The child was taken to hospital and pronounced dead a short time later.
Children’s Aid Society staff interviewed the woman and she indicated she had gone to get a second towel and was only away from the bathtub for a brief time.
A post-mortem conducted the next day determined drowning to be the cause of death.
In a Facebook live video the following month, the woman indicated she had left the bathroom for a minute, heard the toddler crying and splashing, and then silence. Greater Sudbury Police learned of the video and the Facebook chat with the friend the day of the drowning.
In June 2018, officers re-opened the investigation and the woman was interviewed at police headquarters. In her statement, the woman said she left the bathroom to get a second towel, did not feel she was gone for long, and she had heard splashing and crying.
When confronted with the fact that she had had a long Facebook chat at the time of the drowning, the woman broke down and told the officer “it’s a mistake I have to live with for the rest of my f…ing life.”
The woman then admitted to being in the bedroom and having the lengthy Facebook conversation. She said she did not know it had been that long.
A more than 40-minute Facebook live video the woman made Oct. 21, 2017, was played at the hearing. The intention of the video, the woman explained at the start, was to talk about the drowning incident and how her life had been since. She indicated she wanted nothing to do with people criticizing her for what happened.
“I don’t want you in my life if you’re going to say shit behind my back,” said the woman.
In the video, the woman said she left the bathroom for a “split second” to get another towel, heard her younger son crying, and when she returned, found him unconscious. She said she was in shock and that all she could think about was “what am I going to do?”
“No one should have to go through this,” said the woman. “I really regret putting him in the bathtub … I should have stayed right there … If I ever get pregnant again, I am going to be so over protective. The baby is going to sleep in a crib in my room. I would have a hard time leaving that child’s side.”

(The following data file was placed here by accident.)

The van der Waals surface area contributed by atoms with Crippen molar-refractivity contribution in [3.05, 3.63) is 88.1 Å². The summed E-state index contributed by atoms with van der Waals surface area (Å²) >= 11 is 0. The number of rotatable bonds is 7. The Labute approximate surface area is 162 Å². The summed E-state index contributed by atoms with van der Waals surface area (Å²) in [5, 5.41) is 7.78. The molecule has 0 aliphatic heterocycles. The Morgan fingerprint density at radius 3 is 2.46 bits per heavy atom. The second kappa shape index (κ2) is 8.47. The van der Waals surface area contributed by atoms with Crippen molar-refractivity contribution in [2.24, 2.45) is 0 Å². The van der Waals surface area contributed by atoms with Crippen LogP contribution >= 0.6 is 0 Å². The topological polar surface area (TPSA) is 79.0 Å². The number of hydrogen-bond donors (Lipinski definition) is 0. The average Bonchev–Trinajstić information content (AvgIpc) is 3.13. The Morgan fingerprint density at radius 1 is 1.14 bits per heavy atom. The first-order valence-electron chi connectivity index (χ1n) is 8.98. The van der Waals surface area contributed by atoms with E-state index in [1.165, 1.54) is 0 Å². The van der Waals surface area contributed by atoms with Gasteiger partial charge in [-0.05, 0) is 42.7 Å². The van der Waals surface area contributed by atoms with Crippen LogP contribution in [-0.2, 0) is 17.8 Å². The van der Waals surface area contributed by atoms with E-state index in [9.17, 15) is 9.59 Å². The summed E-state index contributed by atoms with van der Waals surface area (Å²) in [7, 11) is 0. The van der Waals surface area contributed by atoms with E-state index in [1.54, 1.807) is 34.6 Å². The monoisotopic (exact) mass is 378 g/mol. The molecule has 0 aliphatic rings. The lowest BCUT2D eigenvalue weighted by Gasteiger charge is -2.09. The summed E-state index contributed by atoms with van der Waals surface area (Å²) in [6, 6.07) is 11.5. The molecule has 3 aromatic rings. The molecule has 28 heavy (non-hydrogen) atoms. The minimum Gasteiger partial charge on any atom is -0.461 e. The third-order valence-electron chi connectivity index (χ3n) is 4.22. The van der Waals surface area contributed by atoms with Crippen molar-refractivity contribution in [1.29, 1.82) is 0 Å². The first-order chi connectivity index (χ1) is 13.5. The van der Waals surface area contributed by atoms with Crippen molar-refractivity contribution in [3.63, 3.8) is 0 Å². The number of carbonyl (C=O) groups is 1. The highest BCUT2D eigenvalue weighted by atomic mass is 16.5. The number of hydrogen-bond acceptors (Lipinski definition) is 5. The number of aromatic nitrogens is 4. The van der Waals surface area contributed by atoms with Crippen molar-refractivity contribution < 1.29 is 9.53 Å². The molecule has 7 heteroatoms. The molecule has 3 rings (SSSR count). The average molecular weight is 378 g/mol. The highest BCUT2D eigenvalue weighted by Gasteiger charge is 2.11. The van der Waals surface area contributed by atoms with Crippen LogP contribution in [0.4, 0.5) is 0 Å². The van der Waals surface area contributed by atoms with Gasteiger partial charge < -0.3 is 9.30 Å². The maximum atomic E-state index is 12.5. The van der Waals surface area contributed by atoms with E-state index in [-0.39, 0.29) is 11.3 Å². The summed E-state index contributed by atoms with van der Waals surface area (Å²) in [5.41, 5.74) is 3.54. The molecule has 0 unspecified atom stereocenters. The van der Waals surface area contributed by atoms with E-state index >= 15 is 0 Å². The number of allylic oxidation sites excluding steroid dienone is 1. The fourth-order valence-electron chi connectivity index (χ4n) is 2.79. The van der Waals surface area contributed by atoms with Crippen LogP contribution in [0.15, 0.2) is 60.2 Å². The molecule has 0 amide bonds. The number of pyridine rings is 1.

The woman also said she would trade her life for her son’s if that could bring him back.
“I wish it had been me, (I would) replace myself with (her son),” she said. “I wish he could still be here. It was an honest mistake. It doesn’t matter how much you hear you’re a good mother, it’s a brutal, honest mistake …You feel like an awful person. You feel like a f….n piece of shit.”
The father, in his victim impact statement read in by a friend, said he has been devastated by the loss of his infant son.
“I want to crawl under a rock and close my eyes,” he wrote. “It doesn’t feel real. It actually feels like I am floating in the world and watching it.”
The father, who has custody of the other son he had with the woman, said that in the months following the incident, the son would often wake up in the middle of the night, screaming his dead brother’s name.
The father added the mother can no longer visit their son during the afternoon hours as a nightmare would follow that night. He also said he will never be able to forgive her because she did not provide proper supervision.
The father also addressed his late son. He told him what happened was not his fault as he was left unattended in a bathtub.
“You brought so much joy and pride to us and all of a sudden, you were gone,” he said.